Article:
BEIJING (AP) _ The FBI is offering its expertise to Chinese authorities who will provide security for the 2008 Beijing Olympics.
The FBI is holding talks with Chinese officials to determine what the U.S. agency can offer, particularly in the area of global information sharing, said Thomas Fuentes, assistant director of the FBI's Office of International Operations.
``This is a massive challenge for the authorities here in China to deal with,'' Fuentes said Wednesday. ``We're offering every possible assistance to them, in terms of the information sharing or other technical assistance.''
Other countries are offering security help for the Beijing Olympics, which Fuentes said is expected to attract more than 200,000 people working during the event, a number that does not include spectators or other tourists.
``There are tremendous issues of security as to who's entering the country and what backgrounds they may have, whether they intend violence at the Olympic Games for any variety of reasons,'' Fuentes said.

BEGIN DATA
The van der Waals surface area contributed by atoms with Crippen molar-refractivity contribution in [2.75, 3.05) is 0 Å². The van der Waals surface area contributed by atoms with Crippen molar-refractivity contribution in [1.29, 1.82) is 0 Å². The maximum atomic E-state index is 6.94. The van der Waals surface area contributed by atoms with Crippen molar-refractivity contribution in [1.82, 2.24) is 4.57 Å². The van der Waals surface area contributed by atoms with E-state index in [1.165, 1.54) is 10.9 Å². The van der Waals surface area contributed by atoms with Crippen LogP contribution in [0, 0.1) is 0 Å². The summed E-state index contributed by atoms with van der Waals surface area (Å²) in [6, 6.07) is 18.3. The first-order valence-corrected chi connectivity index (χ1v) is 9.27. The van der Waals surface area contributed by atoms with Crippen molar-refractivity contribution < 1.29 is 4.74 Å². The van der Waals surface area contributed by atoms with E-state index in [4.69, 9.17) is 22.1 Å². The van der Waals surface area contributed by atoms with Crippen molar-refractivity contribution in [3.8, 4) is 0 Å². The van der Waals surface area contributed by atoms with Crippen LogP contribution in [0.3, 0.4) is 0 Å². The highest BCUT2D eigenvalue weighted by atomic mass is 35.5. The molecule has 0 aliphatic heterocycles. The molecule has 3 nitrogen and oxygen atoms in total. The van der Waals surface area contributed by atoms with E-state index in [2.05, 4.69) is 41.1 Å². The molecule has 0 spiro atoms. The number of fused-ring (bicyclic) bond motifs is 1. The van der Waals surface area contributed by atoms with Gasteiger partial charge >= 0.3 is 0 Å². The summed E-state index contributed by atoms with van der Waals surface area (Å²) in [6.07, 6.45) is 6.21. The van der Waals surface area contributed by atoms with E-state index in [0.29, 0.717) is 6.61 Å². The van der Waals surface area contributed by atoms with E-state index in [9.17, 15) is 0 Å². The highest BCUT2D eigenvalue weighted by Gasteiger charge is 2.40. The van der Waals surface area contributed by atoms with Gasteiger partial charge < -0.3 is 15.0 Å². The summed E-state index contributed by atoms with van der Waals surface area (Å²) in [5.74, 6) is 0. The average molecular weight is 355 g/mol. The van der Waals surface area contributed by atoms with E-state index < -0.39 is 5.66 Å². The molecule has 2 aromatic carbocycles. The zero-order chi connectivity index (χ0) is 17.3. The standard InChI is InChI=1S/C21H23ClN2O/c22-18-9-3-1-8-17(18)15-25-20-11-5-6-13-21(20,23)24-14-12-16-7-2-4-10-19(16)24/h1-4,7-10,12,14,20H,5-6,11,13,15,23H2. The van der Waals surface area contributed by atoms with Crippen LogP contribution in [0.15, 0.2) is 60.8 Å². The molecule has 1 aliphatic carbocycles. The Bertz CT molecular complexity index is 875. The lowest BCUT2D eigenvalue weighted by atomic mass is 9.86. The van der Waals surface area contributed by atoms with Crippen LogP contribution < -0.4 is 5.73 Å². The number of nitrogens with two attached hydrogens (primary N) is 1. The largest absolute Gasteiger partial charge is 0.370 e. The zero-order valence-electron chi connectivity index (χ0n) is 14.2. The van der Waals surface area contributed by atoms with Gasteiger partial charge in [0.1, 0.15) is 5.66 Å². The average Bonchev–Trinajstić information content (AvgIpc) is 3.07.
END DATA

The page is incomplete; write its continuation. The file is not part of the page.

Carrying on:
Liu Shaowu, head of security of the Beijing Organizing Committee for the Olympics, said in April that organizers had kept security costs low by relying on domestic providers for surveillance systems and other necessary equipment.
Liu did not provide specific details or figures, but state media has reported plans drawn up in 2005 allocated $300 million for security, only about 20 percent of the amount spent for the 2004 Athens Games.
Security preparations are among the least publicized of Beijing's efforts to prepare for the Olympics. Foreign companies and diplomats, who are preparing to host many dignitaries in 2008, have complained privately that China's often secretive police have divulged few details of their plans.
Fuentes was in Beijing to attend a scheduled meeting with Chinese law enforcement officials to discuss how the sides can better share information and improve enforcement activities.